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Much Ado About Nothing, Wilton’s Music Hall – Review

Much Ado About Nothing is not exactly one of the Bard’s surefire, back-of-the-net hits. It’s not The Dream, The Scottish Play or the one about The Dane. It is one of his more awkward comedies, which treats love and marriage as cruel tricks that, mainly, men play on women. It needs a safe pair of hands to be an enjoyable night out. Fortunately, in their 20th season, Bristol’s Shakespeare at the Tobacco Factory (stf to their friends) prove to be exactly that. The architecturally impressive Wilton’s Music Hall makes for an atmospheric venue too. It all adds up to…

Summary

Rating

Excellent

There is much to enjoy in this hugely successful production of one of Shakespeare’s trickier comedies.

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Much Ado About Nothing is not exactly one of the Bard’s surefire, back-of-the-net hits. It’s not The Dream, The Scottish Play or the one about The Dane. It is one of his more awkward comedies, which treats love and marriage as cruel tricks that, mainly, men play on women. It needs a safe pair of hands to be an enjoyable night out. Fortunately, in their 20th season, Bristol’s Shakespeare at the Tobacco Factory (stf to their friends) prove to be exactly that. The architecturally impressive Wilton’s Music Hall makes for an atmospheric venue too. It all adds up to a winning opportunity to brush up your Shakespeare.

As we take our seats, the sound of crickets and a sun-dappled town square welcome us to a Sicily that feels familiar – this is a case of Brits on holiday. In a strong decision from director Elizabeth Freestone, we never leave this one location. This makes staging straightforward and unshowy, giving us room to enjoy the performances – which we certainly do. It is contemporary dress. The military uniforms have a ring of today’s UN peacekeeping to them. The superhero fancy dress, here taking the place of the masked ball action, is more clearly 2019. It runs through the Avengers to, in my favourite gag of the night, Bananaman. We get mobile phones and the millennial hipster weapon of choice – the ukulele – is wielded by Margaret (Bethan Mary-James) to provide the music. None of this is done to look clever or edgy. The creative team’s choices are confident, yes, but clearly led by the text. The cast revel in the japes and tomfoolery when they need to but maintain their focus on universal human truths about love throughout.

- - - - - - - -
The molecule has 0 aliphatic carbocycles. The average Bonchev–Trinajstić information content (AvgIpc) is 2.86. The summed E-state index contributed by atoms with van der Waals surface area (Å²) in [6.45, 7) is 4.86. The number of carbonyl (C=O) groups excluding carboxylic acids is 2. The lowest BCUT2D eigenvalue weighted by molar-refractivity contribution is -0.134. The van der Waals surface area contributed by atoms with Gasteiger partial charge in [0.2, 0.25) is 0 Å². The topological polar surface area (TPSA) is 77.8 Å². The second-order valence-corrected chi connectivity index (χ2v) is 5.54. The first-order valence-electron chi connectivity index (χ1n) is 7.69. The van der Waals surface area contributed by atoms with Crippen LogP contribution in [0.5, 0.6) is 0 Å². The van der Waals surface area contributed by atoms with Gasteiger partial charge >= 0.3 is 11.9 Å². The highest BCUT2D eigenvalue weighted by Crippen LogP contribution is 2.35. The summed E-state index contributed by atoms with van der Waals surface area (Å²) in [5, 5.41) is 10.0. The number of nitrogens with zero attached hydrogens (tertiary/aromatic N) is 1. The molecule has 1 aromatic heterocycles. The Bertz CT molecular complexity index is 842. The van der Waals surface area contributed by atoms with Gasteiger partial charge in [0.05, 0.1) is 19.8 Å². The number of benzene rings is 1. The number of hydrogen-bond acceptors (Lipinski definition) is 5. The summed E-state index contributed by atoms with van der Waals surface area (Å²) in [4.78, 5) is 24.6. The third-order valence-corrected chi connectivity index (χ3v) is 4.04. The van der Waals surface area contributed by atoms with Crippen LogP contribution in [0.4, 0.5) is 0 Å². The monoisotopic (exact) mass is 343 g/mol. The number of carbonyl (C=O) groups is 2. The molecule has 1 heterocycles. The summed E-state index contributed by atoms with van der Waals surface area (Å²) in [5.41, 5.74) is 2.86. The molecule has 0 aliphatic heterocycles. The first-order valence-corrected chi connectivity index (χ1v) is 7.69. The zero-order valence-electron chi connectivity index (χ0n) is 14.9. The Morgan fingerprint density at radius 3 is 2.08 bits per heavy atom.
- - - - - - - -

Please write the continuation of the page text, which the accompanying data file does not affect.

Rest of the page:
Geoffrey Lumb leads the charge as Benedick – a part he, initially at least, makes a handsome grinning idiot with aplomb. He is more than matched by Dorothea Myer-Bennett as a grounded, cutting Beatrice. Indeed, if their ding-dong love tussle is a competition – which it is of course – Myer-Bennett wins the laugh count by a nose. They both have a great deal of fun, though, and aren’t afraid of a conspiratorial wink or two to the audience in their monologues. The whole cast is technically strong. The text flows. Prose rather than poetry, its delivery is relaxed and informal rather than strictly policed, but all the better for it. Every word, thought and intention is clear as a bell.

The fun dissipates in the second half as beloved Hero (a thoroughly engaging but inevitably underused Hannah Bristow) is – spoiler alert – publicly shamed and persuaded to fake her own death on her wedding day. Her father’s reaction to the accusation of dishonour must count as one of the most misogynistic moments in Shakespeare: better to be dead than talk to a man at midnight it seems. There’s no hiding from it and, as Leonato, Christopher Bianchi pursues his task with convincing ire. Alice Barclay’s fiery rage as wife and mother Ursula goes someway to restore balance. Louise Mai Newberry is welcome comic relief, therefore, in Act Two. Her 400-year-old gags, as Constable Dogberry, are something of a trial yet she wins us over in jobsworth, hi-vis workwear with irresistible energy. Her lantern, a builder’s torch, flashes round the dusty darkness of Wilton’s Music Hall with a pleasing theatricality too.

If you are new to Much Ado about Nothing this is an accessible, open-hearted production full of rewards. If you are a more knowledgeable fan it will make you laugh anew. This is all thanks to the cast and creative team who tell their tale simply, yet skilfully, with a huge amount of charm.

Written by: William Shakespeare
Directed by: Elizabeth Freestone
Movement Direction by: Maria Clarke
Playing until: 23 November 2019
Booking link: https://www.wiltons.org.uk/whatson/586-much-ado-about-

About Mike Carter

Mike Carter
Mike Carter is a playwright, script-reader, workshop leader and dramaturg. He has worked across London’s fringe theatre scene for over a decade and remains committed to supporting new talent and good work.